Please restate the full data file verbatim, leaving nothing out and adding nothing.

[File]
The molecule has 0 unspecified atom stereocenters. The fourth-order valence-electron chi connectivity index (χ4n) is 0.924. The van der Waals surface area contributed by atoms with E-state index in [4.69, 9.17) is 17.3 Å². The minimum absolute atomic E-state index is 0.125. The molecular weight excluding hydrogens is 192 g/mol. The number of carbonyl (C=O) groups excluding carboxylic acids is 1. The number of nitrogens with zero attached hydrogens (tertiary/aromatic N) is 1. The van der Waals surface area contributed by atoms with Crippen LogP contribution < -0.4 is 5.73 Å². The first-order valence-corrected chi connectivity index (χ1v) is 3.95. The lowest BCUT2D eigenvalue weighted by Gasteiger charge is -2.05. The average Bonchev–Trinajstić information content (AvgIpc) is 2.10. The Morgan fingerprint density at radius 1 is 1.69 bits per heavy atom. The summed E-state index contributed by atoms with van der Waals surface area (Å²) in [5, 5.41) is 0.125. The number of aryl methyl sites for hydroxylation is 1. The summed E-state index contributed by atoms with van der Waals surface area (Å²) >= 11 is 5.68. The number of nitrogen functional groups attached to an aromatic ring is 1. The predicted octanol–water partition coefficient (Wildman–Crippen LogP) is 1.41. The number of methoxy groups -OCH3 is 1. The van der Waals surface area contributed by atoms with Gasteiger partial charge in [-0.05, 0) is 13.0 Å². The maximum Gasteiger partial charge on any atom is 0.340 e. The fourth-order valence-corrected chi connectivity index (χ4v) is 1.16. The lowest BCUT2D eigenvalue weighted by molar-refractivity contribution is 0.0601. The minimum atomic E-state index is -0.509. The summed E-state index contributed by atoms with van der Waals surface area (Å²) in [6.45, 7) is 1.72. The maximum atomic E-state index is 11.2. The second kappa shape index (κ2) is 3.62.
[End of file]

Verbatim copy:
The molecule has 0 unspecified atom stereocenters. The fourth-order valence-electron chi connectivity index (χ4n) is 0.924. The van der Waals surface area contributed by atoms with E-state index in [4.69, 9.17) is 17.3 Å². The minimum absolute atomic E-state index is 0.125. The molecular weight excluding hydrogens is 192 g/mol. The number of carbonyl (C=O) groups excluding carboxylic acids is 1. The number of nitrogens with zero attached hydrogens (tertiary/aromatic N) is 1. The van der Waals surface area contributed by atoms with Crippen LogP contribution < -0.4 is 5.73 Å². The first-order valence-corrected chi connectivity index (χ1v) is 3.95. The lowest BCUT2D eigenvalue weighted by Gasteiger charge is -2.05. The average Bonchev–Trinajstić information content (AvgIpc) is 2.10. The Morgan fingerprint density at radius 1 is 1.69 bits per heavy atom. The summed E-state index contributed by atoms with van der Waals surface area (Å²) in [5, 5.41) is 0.125. The number of aryl methyl sites for hydroxylation is 1. The summed E-state index contributed by atoms with van der Waals surface area (Å²) >= 11 is 5.68. The number of nitrogen functional groups attached to an aromatic ring is 1. The predicted octanol–water partition coefficient (Wildman–Crippen LogP) is 1.41. The number of methoxy groups -OCH3 is 1. The van der Waals surface area contributed by atoms with Gasteiger partial charge in [-0.05, 0) is 13.0 Å². The maximum Gasteiger partial charge on any atom is 0.340 e. The fourth-order valence-corrected chi connectivity index (χ4v) is 1.16. The lowest BCUT2D eigenvalue weighted by molar-refractivity contribution is 0.0601. The minimum atomic E-state index is -0.509. The summed E-state index contributed by atoms with van der Waals surface area (Å²) in [6.45, 7) is 1.72. The maximum atomic E-state index is 11.2. The second kappa shape index (κ2) is 3.62.